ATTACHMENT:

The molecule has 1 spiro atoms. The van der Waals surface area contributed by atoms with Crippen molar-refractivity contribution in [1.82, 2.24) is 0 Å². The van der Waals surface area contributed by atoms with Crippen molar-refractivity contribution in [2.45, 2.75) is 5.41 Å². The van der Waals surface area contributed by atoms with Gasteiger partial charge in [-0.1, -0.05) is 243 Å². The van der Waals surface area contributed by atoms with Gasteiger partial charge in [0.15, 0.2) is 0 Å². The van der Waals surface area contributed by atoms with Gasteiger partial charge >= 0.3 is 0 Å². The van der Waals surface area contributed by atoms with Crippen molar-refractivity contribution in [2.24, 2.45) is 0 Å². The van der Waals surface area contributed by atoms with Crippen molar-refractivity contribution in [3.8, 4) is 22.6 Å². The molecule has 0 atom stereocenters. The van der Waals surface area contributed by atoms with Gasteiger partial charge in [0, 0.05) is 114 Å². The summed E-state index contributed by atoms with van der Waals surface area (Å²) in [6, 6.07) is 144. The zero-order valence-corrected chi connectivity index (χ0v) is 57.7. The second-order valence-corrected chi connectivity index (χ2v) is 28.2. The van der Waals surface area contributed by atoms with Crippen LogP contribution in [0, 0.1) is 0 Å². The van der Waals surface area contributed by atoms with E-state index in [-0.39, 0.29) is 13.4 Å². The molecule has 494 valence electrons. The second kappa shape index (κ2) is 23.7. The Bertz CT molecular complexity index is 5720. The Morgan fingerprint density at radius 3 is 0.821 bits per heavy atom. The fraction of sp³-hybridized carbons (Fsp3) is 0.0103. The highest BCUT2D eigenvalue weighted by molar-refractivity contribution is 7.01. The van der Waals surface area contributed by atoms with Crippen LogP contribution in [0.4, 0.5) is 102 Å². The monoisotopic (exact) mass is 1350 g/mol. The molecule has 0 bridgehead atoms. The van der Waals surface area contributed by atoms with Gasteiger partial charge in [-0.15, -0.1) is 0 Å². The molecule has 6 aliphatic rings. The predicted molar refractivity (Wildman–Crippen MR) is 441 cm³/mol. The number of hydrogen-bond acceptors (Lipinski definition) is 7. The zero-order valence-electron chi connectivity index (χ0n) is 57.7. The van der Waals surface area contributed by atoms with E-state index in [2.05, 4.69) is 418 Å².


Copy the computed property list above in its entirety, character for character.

The molecule has 1 spiro atoms. The van der Waals surface area contributed by atoms with Crippen molar-refractivity contribution in [1.82, 2.24) is 0 Å². The van der Waals surface area contributed by atoms with Crippen molar-refractivity contribution in [2.45, 2.75) is 5.41 Å². The van der Waals surface area contributed by atoms with Gasteiger partial charge in [-0.1, -0.05) is 243 Å². The van der Waals surface area contributed by atoms with Gasteiger partial charge in [0.15, 0.2) is 0 Å². The van der Waals surface area contributed by atoms with Gasteiger partial charge >= 0.3 is 0 Å². The van der Waals surface area contributed by atoms with Crippen molar-refractivity contribution in [2.24, 2.45) is 0 Å². The van der Waals surface area contributed by atoms with Crippen molar-refractivity contribution in [3.8, 4) is 22.6 Å². The molecule has 0 atom stereocenters. The van der Waals surface area contributed by atoms with Gasteiger partial charge in [0, 0.05) is 114 Å². The summed E-state index contributed by atoms with van der Waals surface area (Å²) in [6, 6.07) is 144. The zero-order valence-corrected chi connectivity index (χ0v) is 57.7. The second-order valence-corrected chi connectivity index (χ2v) is 28.2. The van der Waals surface area contributed by atoms with Crippen LogP contribution in [0, 0.1) is 0 Å². The van der Waals surface area contributed by atoms with E-state index in [-0.39, 0.29) is 13.4 Å². The molecule has 494 valence electrons. The second kappa shape index (κ2) is 23.7. The Bertz CT molecular complexity index is 5720. The Morgan fingerprint density at radius 3 is 0.821 bits per heavy atom. The fraction of sp³-hybridized carbons (Fsp3) is 0.0103. The highest BCUT2D eigenvalue weighted by molar-refractivity contribution is 7.01. The van der Waals surface area contributed by atoms with Crippen LogP contribution in [0.4, 0.5) is 102 Å². The monoisotopic (exact) mass is 1350 g/mol. The molecule has 0 bridgehead atoms. The van der Waals surface area contributed by atoms with Gasteiger partial charge in [-0.15, -0.1) is 0 Å². The molecule has 6 aliphatic rings. The predicted molar refractivity (Wildman–Crippen MR) is 441 cm³/mol. The number of hydrogen-bond acceptors (Lipinski definition) is 7. The zero-order valence-electron chi connectivity index (χ0n) is 57.7. The van der Waals surface area contributed by atoms with E-state index in [2.05, 4.69) is 418 Å².